AFTER living with a Roll-Royce Phantom you are left with the feeling that every other car you drive is destined to be an anti-climax.
When you get behind the wheel of a this epitome of luxury it's as though you have acquired a title overnight and should probably be moving into a stately home.
Not only do you feel like one of the aristocracy but other motorists and pedestrians look at you as if you are. They make you feel that if they could doff their caps to you they would willingly. The reaction it generates is unlike that of any other car, no matter how expensive.
For years Rolls-Royce has been regarded as the pinnacle of the luxury car makers art and when you drive one people - of all ages - turn to stare at you.
I'm not sure whether it's just the awe that the car is held in or whether there's an element of checking to see if it's a pop star or footballer at the wheel, but either way the reaction seems to be universal.
There's also an element of the rarity value of the car, which is not surprising as the one I borrowed had a price tag of a staggering £432,980 - by far the most expensive road car I have ever driven.
When you first see the Phantom two things strike you; the dramatic Roll-Royce grille topped with the famous "Spirit of Ecstasy" figurine and the sheer size of the vehicle. At 19ft 2ins long it's big. Very big. I took a mental note not to take it into any multi-storey car parks. It wouldn't fit.
But it's not until you open the door that the sheer opulence you get with a car like this hits you. Every one is different because the sky is the limit with what you decide to put on your Roller.
The car was upholstered to match the bodywork with the RR emblem embossed into all four headrests. I say four because because this one had two individual rear seats rather than a full bench.
Complimenting the leather was a plethora of highly polished walnut burr inserts on the doors and dashboard all perfectly matched, a tribute to British craftsmanship at its best.
And while these cars are state of the art there are still retro touches like the traditional organ stop switches for the air vents and the super slender leather steering wheel.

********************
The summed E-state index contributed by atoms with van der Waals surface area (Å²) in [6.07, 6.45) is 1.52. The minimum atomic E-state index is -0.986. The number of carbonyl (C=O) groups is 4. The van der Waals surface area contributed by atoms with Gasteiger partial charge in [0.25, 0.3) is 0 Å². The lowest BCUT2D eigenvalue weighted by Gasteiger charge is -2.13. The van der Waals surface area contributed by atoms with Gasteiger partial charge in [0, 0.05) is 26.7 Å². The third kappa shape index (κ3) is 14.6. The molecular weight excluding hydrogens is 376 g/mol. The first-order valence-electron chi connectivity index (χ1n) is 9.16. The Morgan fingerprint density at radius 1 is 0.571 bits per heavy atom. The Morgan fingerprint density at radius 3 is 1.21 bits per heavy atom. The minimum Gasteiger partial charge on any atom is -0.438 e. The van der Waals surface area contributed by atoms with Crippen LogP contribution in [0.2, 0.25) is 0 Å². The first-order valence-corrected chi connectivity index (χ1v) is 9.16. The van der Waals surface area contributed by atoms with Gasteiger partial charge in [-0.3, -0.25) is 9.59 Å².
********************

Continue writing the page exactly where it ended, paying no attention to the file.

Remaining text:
When I opened one of several compartments between the two rear seats I found two cut glass decanters in an illuminated cabinet. Above, in another compartment were the matching glasses while in a third section was the cooler box for the bubbly.
On the backs of each of the two front seats were picnic tables for the rear seat passengers to place their drinks on. These then opened up into two picnic table-sized television screens, receiving satellite tv.
And so the front seat travellers were not left out there was a third television located behind a revolving analogue clock in the dashboard. Posh or what?
Should the rear seat travellers want to watch a programme in private they can close the side and rear blinds at the touch of an overhead button.
As on all Roll-Royce models the rear doors open in the opposite way to those at the front. That would normally make them difficult to reach to close, but in this car you just press a switch and it's done for you.
All four seats are electronically adjustable, operated by tiny individual joysticks in the central armrests, while your feet rest on three inch thick lambs wool rugs - in blue to match the colour scheme.
On the road the 6.8-litre V12 engine makes light work of pulling such a heavy vehicle and inside you travel in total silence. In fact even from the outside the engine's inaudible. All pedestrians hear as it passes by are the tyres on the road.
The eight-speed gearbox is operated via a column change and slips from one to the other seamlessly.
If you floor the accelerator pedal - which it doesn't really seem the right thing to do in such a car - there is no sudden lurch pinning you to the seatbacks you seem to simply hit high speed in a very fast but refined manner, befitting this car's status.
Motoring will never be the same again.